What's interesting about the latest chapter in the saga is the connection that Rey (Daisy Ridley) is building with the force. While it's thought that Luke (Mark Hamil) is the last Jedi needed to save the Rebellion, let's be real: There are great forces of power within Rey and Kylo Ren (Adam Driver). Not to mention Finn, who is pretty handy with a light saber when needed. Rey seeks Luke not only for his help with the fight against the First Order, the next generation of the Empire, but also for his teachings. There is a strong sense of the force within her, she just doesn't know how to harness or understand it. That connection has brought a different kind of communication between her and Kylo Ren. Wherever the two are, they are able to communicate with one another and even see the other's surroundings. The line of communication opens up not only because they share feelings of angst, but also they are both caught between the light and dark sides. Rey doesn't know who her parents are or why they deserted her. Kylo Ren, the most emo of all characters, is tormented because he murdered his father, Han Solo. The Last Jedi continues the ongoing battle of good versus evil.

As much as I loved this film and will definitely be seeing it probably two more times in theaters, it dragged on. It could have gotten to the point a lot faster. But the film explodes with the best light saber battle I've seen in a while. The whole film just pops with harsh colors of red and black, filling the audience with the perils of being in the grasp of the New Order. With that said, I always feel a rush of giddiness with the opening credits running from bottom to top, in the familiar yellow font, and the theme song on full blast. I loved the screen time that Chewie (Yes, we're on a nickname bases, so I don't have to say Chewbacca) gets with the porgs. I need about 10 of those furry creatures, thank you very much.

Let's also take another moment to remember the late Carrie Fisher, the forever princess of the galaxy. There were many powerful scenes with Fisher that not only made me tear up, but I also felt that they alluded to her death. Leia was always the stronger natured character in the Star Wars franchise and she held onto that to the very end. The Rebel Alliance is nothing without its leader, but, alas, other characters will take the reins. I can't wait to see what's store for the next movie, and I can proudly say that I will always be rebel scum. (152 min.)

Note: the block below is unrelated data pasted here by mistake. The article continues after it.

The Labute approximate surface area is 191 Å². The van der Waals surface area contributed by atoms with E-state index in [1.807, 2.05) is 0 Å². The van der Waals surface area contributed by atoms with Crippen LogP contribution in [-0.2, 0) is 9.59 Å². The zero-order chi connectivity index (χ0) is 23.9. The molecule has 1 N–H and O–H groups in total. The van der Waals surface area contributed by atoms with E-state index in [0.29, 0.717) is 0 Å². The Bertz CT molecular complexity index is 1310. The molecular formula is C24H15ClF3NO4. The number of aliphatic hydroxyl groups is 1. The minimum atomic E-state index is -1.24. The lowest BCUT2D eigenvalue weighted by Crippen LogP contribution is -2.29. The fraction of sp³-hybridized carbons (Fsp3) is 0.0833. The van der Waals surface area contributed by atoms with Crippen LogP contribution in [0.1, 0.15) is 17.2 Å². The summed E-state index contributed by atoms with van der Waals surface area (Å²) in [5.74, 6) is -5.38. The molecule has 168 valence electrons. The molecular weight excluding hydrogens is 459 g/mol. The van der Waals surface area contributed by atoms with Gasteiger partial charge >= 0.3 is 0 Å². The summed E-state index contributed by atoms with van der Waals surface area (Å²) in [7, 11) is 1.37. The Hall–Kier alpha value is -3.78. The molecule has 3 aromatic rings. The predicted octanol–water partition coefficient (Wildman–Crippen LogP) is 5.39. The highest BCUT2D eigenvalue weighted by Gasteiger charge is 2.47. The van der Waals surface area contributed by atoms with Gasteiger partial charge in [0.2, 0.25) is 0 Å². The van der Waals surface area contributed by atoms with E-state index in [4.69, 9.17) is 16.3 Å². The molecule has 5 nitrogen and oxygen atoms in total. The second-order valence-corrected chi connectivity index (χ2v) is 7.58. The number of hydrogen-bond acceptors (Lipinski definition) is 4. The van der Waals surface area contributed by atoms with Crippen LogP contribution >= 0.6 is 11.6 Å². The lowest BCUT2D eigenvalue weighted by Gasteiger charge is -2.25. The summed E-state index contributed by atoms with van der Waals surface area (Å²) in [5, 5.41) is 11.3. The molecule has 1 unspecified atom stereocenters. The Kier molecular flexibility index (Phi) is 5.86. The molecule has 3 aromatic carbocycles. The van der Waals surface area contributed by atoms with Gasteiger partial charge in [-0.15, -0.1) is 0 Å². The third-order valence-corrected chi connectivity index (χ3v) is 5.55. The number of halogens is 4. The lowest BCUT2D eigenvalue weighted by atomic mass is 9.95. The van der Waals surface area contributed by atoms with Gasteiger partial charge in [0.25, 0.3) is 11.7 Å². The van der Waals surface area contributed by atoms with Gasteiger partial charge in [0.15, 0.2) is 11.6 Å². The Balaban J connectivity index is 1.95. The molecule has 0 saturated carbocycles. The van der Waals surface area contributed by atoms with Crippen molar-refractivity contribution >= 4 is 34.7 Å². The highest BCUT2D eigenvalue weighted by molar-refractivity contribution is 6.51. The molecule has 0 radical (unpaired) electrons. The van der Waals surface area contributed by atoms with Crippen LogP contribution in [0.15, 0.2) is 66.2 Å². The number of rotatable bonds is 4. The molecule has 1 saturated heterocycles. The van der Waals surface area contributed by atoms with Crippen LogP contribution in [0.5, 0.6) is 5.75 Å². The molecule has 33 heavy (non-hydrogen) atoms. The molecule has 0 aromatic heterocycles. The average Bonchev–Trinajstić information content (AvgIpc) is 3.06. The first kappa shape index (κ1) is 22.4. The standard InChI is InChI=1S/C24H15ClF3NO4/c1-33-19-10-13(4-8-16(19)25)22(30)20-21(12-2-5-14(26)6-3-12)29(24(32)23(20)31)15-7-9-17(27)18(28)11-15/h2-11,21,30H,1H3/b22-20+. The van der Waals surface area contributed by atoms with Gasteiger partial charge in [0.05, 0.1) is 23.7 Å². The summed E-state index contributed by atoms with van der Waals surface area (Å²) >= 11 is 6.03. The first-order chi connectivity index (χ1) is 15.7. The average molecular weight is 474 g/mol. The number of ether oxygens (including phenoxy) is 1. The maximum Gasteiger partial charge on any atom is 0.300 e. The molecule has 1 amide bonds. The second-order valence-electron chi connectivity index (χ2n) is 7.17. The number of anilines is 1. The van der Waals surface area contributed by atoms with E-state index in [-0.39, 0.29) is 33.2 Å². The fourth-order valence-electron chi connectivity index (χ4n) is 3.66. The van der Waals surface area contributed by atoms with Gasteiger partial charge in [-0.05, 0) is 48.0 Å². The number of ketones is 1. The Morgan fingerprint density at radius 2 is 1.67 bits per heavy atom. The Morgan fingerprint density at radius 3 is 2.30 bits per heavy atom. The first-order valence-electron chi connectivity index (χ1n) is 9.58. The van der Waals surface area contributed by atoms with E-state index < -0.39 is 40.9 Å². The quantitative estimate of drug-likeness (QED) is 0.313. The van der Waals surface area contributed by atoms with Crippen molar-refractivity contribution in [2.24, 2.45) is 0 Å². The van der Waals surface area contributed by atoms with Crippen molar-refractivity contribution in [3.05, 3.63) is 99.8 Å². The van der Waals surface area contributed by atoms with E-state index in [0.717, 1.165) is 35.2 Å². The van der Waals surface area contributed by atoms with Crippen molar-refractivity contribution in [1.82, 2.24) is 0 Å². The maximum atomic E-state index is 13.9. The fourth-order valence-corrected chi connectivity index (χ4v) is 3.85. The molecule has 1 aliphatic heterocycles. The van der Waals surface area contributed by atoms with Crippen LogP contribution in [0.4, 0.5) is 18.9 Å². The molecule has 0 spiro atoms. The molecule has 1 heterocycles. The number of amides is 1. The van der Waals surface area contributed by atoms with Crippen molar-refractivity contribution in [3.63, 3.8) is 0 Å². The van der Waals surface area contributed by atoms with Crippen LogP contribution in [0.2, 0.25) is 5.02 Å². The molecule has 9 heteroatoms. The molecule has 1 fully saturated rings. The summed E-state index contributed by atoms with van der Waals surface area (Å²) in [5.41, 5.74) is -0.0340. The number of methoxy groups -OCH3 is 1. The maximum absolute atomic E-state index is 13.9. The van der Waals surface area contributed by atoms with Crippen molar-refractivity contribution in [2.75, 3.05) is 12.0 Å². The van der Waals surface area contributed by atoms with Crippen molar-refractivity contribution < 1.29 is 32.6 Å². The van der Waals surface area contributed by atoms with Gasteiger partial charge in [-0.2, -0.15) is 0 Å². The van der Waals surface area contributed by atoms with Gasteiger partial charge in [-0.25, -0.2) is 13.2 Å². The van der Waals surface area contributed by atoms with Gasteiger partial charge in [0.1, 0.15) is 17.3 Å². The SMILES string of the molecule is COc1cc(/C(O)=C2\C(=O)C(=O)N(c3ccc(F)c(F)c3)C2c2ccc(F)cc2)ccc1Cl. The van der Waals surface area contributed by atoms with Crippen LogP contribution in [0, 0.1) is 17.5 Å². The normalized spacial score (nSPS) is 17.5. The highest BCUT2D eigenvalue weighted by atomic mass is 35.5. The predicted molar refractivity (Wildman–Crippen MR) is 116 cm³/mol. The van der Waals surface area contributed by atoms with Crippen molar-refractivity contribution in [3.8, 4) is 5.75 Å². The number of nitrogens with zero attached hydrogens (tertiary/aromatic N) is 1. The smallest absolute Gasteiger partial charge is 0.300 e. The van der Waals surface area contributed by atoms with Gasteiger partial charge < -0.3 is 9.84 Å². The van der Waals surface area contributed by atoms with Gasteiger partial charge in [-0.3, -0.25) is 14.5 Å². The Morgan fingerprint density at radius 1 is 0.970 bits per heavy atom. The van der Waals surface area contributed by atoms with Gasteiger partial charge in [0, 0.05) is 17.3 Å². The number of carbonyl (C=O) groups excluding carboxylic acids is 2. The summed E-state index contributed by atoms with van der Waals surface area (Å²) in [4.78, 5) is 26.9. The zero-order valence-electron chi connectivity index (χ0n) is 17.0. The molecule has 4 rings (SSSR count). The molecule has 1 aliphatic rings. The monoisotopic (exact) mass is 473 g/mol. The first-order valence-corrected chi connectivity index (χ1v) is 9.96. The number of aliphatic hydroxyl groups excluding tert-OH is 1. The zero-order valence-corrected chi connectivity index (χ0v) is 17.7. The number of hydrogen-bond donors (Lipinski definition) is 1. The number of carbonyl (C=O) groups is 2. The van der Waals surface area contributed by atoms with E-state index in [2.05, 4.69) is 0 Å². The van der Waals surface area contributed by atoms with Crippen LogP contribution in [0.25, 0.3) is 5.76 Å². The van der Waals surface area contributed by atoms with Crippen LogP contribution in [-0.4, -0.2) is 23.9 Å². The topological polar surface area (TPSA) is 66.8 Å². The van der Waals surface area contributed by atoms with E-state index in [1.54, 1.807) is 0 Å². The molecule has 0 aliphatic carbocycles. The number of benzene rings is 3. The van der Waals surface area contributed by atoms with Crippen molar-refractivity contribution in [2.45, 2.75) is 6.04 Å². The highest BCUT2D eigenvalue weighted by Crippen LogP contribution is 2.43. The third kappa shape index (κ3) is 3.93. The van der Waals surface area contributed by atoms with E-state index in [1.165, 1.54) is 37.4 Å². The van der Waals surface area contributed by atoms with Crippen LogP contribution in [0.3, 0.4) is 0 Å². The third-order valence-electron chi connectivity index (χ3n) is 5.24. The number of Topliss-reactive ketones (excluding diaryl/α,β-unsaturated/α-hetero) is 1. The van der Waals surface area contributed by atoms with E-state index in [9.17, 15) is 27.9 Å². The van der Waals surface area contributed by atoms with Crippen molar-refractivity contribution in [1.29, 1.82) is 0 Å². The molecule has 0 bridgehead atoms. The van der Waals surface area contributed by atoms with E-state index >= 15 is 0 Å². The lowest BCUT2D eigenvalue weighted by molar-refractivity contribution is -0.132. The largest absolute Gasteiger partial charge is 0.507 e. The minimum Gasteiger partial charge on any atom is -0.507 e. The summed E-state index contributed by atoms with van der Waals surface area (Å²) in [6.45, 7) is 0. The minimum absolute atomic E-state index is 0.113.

—Karen Garcia

THREE BILLBOARDS OUTSIDE EBBING, MISSOURI

What's it rated? R

What's it worth? Full Price

Where's it showing? Downtown Centre

Pick

Three Billboards Outside Ebbing, Missouri is one shape-shifter of a movie. Is it a comedy, tragedy, or quest for vengeance, redemption, and catharsis? Director/writer Martin McDonagh (The Guard) manages to convince you it's all of the above at different twists and turns in the story.

We're dropped late into the aftermath of mother Mildred Hayes' (Frances McDormand, Hail, Caesar!, Moonrise Kingdom) grief and pain. Months have gone by since her daughter Angela (Kathryn Newton) was viciously raped and murdered while walking home one night in their small town. Still, local law enforcement has made no arrests and doesn't even have any suspects. While driving down a forgotten road just outside Ebbing, Mildred gets and idea and proceeds to march into town and pay for three billboards in a row painted red with big black letters that say "Raped while dying," "And still no arrests?" and "How come, Chief Willoughby?"

The writing is impeccably sharp, with searing lines thrown in at the most emotionally potent moments, and yet, there are so many laugh-out-loud moments, too, in this film that deals rather heavily in anger and sorrow. The acting is superb, particularly performances from McDormand, who plays Mildred as hardened and determined to find justice, and Harrelson as the seemingly hick police chief creates so much nuance and depth for his character. And yet, Three Billboards Outside Ebbing, Missouri requires being OK with swallowing a hefty dose of imaginative realism. We're dealing with very real problems, but this is a world where the consequences for, say, throwing someone out a window or committing arson don't really line up with reality at all. (115 min.) Δ

—Ryah Cooley

New Times movie reviews were compiled by Arts Editor Ryah Cooley and others. You can contact her at rcooley@newtimesslo.com.

Tags:

Pin It
Favorite

Comments

Subscribe to this thread:

Add a comment

Readers also liked…

Search, Find, Enjoy

Submit an event

Trending Now

© 2018 New Times San Luis Obispo
Powered by Foundation